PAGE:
The most crucial leadership trait when handling crisis

Despite their best efforts, three in five business leaders struggle with this quality

The most crucial leadership trait when handling crisis

The COVID-19 pandemic isn’t simply an infectious disease issue. Experts are warning: it’s also turning into a psychological health crisis. If left unchecked, trauma over the pandemic could ultimately bring down team morale and hamper productivity.

Amid these challenges, HR leaders who demonstrate empathy and stay connected with their teams reportedly fare better than others in keeping staff motivated and focused on their mission.

READ MORE: How crisis will define your employer brand

Genuine concern
Seventy-two per cent of business leaders – polled by benefits tech platform Businessolver – said they understand how empathy is critical to their overall performance and growth.

Months before the pandemic hit, however, 58% of the same pool of respondents reportedly struggled with demonstrating empathy towards their staff. Despite this, 93% of employees surveyed said they were likely to remain loyal to an employer who showed genuine concern for their needs.

How then can leaders show empathy amid the crisis?
It starts with listening to their people. “Becoming a more empathic listener in this traumatic time shouldn’t be much of a stretch for you right now – you’re going through it too,” leadership coach Alain Hunkins shares with Business Insider.

“Empathic listening is the gateway to normalising,” he says. “When people feel heard and their experience is normalised, it allows the central nervous system to calm down, and lessens traumatic symptomatic responses.”

READ MORE: Leaders reveal the 'most severe' impacts of COVID-19

Caroline Stokes, whose work as leadership expert focuses on emotional intelligence, reminds leaders to be considerate and calm: “This event is impacting everyone, not just you and your business.”

“Sensing that everyone is in a similar situation is the antidote to highly elevated levels of stress, pessimism, and rigidity, which will only compound your frustration and ability to problem-solve.”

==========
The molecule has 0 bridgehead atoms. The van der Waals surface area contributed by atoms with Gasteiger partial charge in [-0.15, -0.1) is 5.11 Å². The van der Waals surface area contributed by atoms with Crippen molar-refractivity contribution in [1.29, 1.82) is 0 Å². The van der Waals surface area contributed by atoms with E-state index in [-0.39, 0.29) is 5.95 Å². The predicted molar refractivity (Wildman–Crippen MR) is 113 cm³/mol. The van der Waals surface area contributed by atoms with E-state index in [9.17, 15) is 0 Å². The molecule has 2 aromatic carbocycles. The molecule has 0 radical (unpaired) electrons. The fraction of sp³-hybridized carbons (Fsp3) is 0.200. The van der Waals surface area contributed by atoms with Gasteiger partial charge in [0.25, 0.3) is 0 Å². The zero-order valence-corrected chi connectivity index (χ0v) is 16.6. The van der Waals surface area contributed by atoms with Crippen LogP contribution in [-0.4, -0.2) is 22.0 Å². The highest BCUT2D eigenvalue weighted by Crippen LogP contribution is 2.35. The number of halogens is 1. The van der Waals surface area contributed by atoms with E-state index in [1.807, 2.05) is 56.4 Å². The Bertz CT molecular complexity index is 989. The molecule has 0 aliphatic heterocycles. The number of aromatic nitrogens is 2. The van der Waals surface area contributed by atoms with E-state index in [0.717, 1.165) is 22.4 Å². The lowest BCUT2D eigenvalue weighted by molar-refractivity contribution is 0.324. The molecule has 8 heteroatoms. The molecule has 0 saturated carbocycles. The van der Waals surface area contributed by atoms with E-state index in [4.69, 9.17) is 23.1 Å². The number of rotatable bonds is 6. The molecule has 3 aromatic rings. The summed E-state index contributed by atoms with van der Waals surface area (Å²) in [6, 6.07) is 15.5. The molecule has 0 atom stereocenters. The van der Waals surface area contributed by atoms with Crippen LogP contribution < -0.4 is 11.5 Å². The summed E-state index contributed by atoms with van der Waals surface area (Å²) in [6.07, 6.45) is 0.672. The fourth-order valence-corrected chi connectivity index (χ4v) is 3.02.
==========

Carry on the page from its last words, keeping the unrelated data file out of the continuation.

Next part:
For Isaac Chin, director of HR technology and analytics at Marriott International, it’s important for leaders to keep employees safe.

“Addressing that concern is basic. In Maslow’s hierarchy of needs, safety is basic. If we don’t address that concern, the rest like productivity won’t fall through,” he told HRD.

“If people believe and trust that you’re showing them care and concern, they will support whatever other initiatives that you roll out.”

‘The evolving new normal’
Empathy also goes hand in hand with communication and transparency. Christine Fruechte, who leads more than 200 remote workers at creative agency Colle McVoy, believes ‘silence is the enemy’ in this period of disruption.

“When working in isolation, fear and anxiety can easily fester,” the CEO notes on Fast Company. “If your staff holds daily team meetings, start virtually dropping into those as often as possible.”

Fruechte recommends empowering team leaders: “We start and end every day with a team check-in in which we gather feedback and address any issues to ensure we are pivoting and prioritising appropriately.” These check-ins are designed to help the team “navigate the evolving new normal”.

Recent articles & video

Should CEOs denounce political violence?

Amazon Prime Day 'major cause of injury' for warehouse staff: report

Nearly 1 in 2 Singaporean employers not offering diversity training

Singapore's funeral employers facing recruitment, retention challenges: report

Most Read Articles

Singapore launches cybersecurity skills pathway amid global shortage

Coaching deficiency: Leaders, workers dissatisfied with mentorship levels

Executives face criminal charges for fraudulent, deceptive bank transactions